ALEC, a controversial group that brings together corporate lobbyists and elected officials to vote behind closed doors to approve "model"  legislation, has been advocating against federal efforts to address coal ash. As described in ALEC’s EPA "Train Wreck" publication, ALEC passed a resolution--available through CMD's ALECexposed.org--in early 2010 that supports a decade-old "EPA determination that coal combustion residuals do not warrant federal regulation as hazardous waste and concludes that states are best positioned to serve as the principal regulatory authority for CCRs as non-hazardous waste.”

As reported by the Center for Media and Democracy (CMD) as part of its ALECexposed project, House Majority Leader and ALEC alumnus Eric Cantor has pushed ALEC's federal agenda, including opposition to coal ash regulation, as part of an effort to weaken the EPA. CMD has also reported on the heavy funding of ALEC alumni like Cantor and Speaker of the House John Boehner by corporate members of ALEC.  (And, Common Cause also noted that Cantor recently received ALEC's highest award, but failed to report the value of this gift from ALEC in his ethics filings.)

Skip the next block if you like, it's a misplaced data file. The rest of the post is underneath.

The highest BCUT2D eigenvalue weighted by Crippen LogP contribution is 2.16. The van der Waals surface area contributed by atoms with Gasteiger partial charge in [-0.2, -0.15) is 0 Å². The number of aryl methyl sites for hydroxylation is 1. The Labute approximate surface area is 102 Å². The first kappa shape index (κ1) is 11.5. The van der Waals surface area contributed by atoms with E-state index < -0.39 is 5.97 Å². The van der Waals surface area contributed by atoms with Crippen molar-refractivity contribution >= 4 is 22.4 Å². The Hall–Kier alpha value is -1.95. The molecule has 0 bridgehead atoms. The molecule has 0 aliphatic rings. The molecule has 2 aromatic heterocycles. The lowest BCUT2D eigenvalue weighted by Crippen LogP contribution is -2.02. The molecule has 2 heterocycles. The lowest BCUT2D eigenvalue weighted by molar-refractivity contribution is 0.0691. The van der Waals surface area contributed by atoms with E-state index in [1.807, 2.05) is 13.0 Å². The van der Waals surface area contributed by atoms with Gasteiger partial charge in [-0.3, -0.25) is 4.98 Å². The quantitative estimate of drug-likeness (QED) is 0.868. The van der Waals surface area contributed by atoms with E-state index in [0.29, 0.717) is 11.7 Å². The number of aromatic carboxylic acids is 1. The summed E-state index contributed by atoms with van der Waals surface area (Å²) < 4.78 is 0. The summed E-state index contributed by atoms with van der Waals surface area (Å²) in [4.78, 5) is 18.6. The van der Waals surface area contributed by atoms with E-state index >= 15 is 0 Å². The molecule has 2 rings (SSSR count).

Opposition to EPA regulation of coal ash has also been on the agenda of several ALEC meetings. This resolution is among a host of ALEC initiatives aimed at environmental deregulation, which also includes efforts to prevent the EPA from regulating CO2 emissions under the Clean Air Act.

One of ALEC's major corporate underwriters is Peabody Energy, the largest private-sector coal company in the world. In 2010, the company sold 246 million tons of coal and had total revenue of $6.9 billion. Peabody Coal has a seat on ALEC's corporate board (its "Private Enterprise Board").  Peabody also received ALEC's Private Sector Member of the Year Award in 2011. In addition, Peabody served as a "Chairman" level sponsor of ALEC’s 2011 Annual Conference, which in 2010, equated to $50,000. Peabody has not only bankrolled ALEC's operations, but it has also contributed to ALEC's so-called "scholarship" funds in the past, which pays for the travel expenses of legislators to attend ALEC conferences, where they rub elbows with Peabody execs and vote behind closed doors with corporate lobbyists. 

ALEC, and McKinley, claim that federal regulation of coal ash as a hazardous waste would impede job growth.  The industry wants carte blanche to dispose of contaminated coal ash in consumer products like kitchen materials, cement, and bowling balls. These claims do not account for the potential job creation accompanied with exploration into green alternatives. 
Opponents to the House bill, and implicitly to the ALEC resolution, call it one of the biggest giveaways to the coal industry in decades:

 “[It's] an outrageous giveaway to the utilities that treat a toxic waste with the same environmental requirements that we treat household garbage," said Scott Slesinger, legislative director for the Natural Resources Defense Council.

We cannot afford to vote the corporate oligarchs back into the Senate and House again. They are selling off the laws to their corporate benefactors, while destroying the nation for their own greed, AT OUR EXPENSE!!